In the current study, parallel sampling of PM2.5 was carried out using the HV and LV methods, with concentrations of EC, OC, some ion components, and PAHs being compared in PM2.5 collected by the two sampling methods, to evaluate the validity of collecting PM2.5 using the new HV method. Subsequently, PM2.5 and the particle bigger than PM2.5 (PM > 2.5) were collected using the HV method, and the carcinogenic potential was evaluated using the TA98 and TA100 strains, these being the strains used for the conventional Ames test, to achieve a comprehensive evaluation of the carcinogenesis-related substances in PM2.5 and PM > 2.5 collected by the HV method.
Acetone (HPLC grade; FUJIFILM Wako Pure Chemical Corporation, Oosaka, Japan) and dimethyl sulfoxide (DMSO, Dojindo Molecular Technologies, Inc., Kumamoto, Japan) were used for extraction. MgSO4•(7H2O), citric acid hydrate, dihydrogen phosphate ammonium, dihydrogen phosphate potassium, sodium hydroxide, D-glucose (The reagent best quality, FUJIFILM Wako Pure Chemical Corporation, Oosaka, Japan) and agar (Nacalai Tesque Inc., Kyoto, Japan) were used for a mutation assay.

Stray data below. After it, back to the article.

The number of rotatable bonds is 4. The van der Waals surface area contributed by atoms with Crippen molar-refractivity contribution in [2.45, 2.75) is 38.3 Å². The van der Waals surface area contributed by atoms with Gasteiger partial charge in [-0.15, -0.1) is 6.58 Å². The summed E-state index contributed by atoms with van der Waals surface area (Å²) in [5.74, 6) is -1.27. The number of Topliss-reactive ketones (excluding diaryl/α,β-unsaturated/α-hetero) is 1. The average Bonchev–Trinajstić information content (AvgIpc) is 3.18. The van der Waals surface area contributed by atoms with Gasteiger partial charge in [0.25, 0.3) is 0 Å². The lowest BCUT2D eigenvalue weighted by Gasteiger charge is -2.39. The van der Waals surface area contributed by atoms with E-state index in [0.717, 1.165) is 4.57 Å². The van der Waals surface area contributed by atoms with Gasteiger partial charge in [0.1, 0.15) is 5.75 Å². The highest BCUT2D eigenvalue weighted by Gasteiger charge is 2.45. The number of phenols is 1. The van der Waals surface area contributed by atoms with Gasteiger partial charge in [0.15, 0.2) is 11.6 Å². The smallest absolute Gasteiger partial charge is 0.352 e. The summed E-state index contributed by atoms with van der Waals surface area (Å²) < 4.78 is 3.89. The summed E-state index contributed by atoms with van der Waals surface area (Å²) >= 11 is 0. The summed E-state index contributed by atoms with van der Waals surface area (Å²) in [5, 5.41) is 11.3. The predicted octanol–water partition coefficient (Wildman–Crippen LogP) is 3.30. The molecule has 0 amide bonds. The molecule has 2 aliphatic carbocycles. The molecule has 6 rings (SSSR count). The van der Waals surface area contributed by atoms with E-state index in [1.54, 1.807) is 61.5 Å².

S. typhimurium strains TA98 and TA100 were distributed from National Institute of Public Health.
The PM2.5 samples were collected at four locations in Japan, namely Maebashi (East longitude 36.4045°, North latitude 139.0961°), Tsukuba (East longitude 36.0498°, North latitude 140.1175°), Nagoya (East longitude 35.0990°, North latitude 136.9156°) and Fukuoka (East longitude 33.5948°, North latitude 130.3646°). At Nagoya, parallel sampling by the LV and HV methods was carried out to measure the concentrations of EC, C and some ion components in the spring and summer 2012 and winter 2013 (21 samples) and to measure the concentrations of PAHs in the summer 2013 and winter 2014 (15 samples). At the other sampling points, sampling by the HV method was carried out to measure the mutagenic activities in the summer 2012 and winter 2013 (64 samples including 14 samples in Nagoya).